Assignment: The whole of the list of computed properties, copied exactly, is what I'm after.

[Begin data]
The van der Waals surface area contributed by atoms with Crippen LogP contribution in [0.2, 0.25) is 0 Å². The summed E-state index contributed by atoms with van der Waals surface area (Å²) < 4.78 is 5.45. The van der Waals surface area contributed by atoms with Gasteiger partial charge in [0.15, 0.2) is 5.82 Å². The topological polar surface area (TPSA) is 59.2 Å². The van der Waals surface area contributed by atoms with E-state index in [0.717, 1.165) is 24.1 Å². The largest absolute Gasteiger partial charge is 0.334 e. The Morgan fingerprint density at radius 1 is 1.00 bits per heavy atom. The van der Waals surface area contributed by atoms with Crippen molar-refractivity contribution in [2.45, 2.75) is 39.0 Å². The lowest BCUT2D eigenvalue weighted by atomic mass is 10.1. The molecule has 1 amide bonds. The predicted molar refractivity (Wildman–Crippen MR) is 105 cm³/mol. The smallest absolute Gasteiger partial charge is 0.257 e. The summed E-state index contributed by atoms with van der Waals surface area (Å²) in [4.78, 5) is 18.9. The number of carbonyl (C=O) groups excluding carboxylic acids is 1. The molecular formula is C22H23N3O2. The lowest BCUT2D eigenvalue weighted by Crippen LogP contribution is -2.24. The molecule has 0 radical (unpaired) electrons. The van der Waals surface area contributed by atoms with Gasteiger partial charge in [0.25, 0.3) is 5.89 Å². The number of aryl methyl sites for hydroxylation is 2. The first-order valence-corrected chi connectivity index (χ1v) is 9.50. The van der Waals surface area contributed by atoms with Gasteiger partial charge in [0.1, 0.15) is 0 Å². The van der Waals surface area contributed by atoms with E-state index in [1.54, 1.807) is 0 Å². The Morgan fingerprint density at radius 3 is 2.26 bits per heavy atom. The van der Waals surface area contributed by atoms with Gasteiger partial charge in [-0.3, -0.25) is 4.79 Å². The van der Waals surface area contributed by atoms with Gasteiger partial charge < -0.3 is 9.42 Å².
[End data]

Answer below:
The van der Waals surface area contributed by atoms with Crippen LogP contribution in [0.2, 0.25) is 0 Å². The summed E-state index contributed by atoms with van der Waals surface area (Å²) < 4.78 is 5.45. The van der Waals surface area contributed by atoms with Gasteiger partial charge in [0.15, 0.2) is 5.82 Å². The topological polar surface area (TPSA) is 59.2 Å². The van der Waals surface area contributed by atoms with E-state index in [0.717, 1.165) is 24.1 Å². The largest absolute Gasteiger partial charge is 0.334 e. The Morgan fingerprint density at radius 1 is 1.00 bits per heavy atom. The van der Waals surface area contributed by atoms with Crippen molar-refractivity contribution in [2.45, 2.75) is 39.0 Å². The lowest BCUT2D eigenvalue weighted by atomic mass is 10.1. The molecule has 1 amide bonds. The predicted molar refractivity (Wildman–Crippen MR) is 105 cm³/mol. The smallest absolute Gasteiger partial charge is 0.257 e. The summed E-state index contributed by atoms with van der Waals surface area (Å²) in [4.78, 5) is 18.9. The number of carbonyl (C=O) groups excluding carboxylic acids is 1. The molecular formula is C22H23N3O2. The lowest BCUT2D eigenvalue weighted by Crippen LogP contribution is -2.24. The molecule has 0 radical (unpaired) electrons. The van der Waals surface area contributed by atoms with Gasteiger partial charge in [0.25, 0.3) is 5.89 Å². The number of aryl methyl sites for hydroxylation is 2. The first-order valence-corrected chi connectivity index (χ1v) is 9.50. The van der Waals surface area contributed by atoms with Gasteiger partial charge in [0.1, 0.15) is 0 Å². The van der Waals surface area contributed by atoms with E-state index in [1.54, 1.807) is 0 Å². The Morgan fingerprint density at radius 3 is 2.26 bits per heavy atom. The van der Waals surface area contributed by atoms with Gasteiger partial charge in [-0.3, -0.25) is 4.79 Å². The van der Waals surface area contributed by atoms with Gasteiger partial charge < -0.3 is 9.42 Å².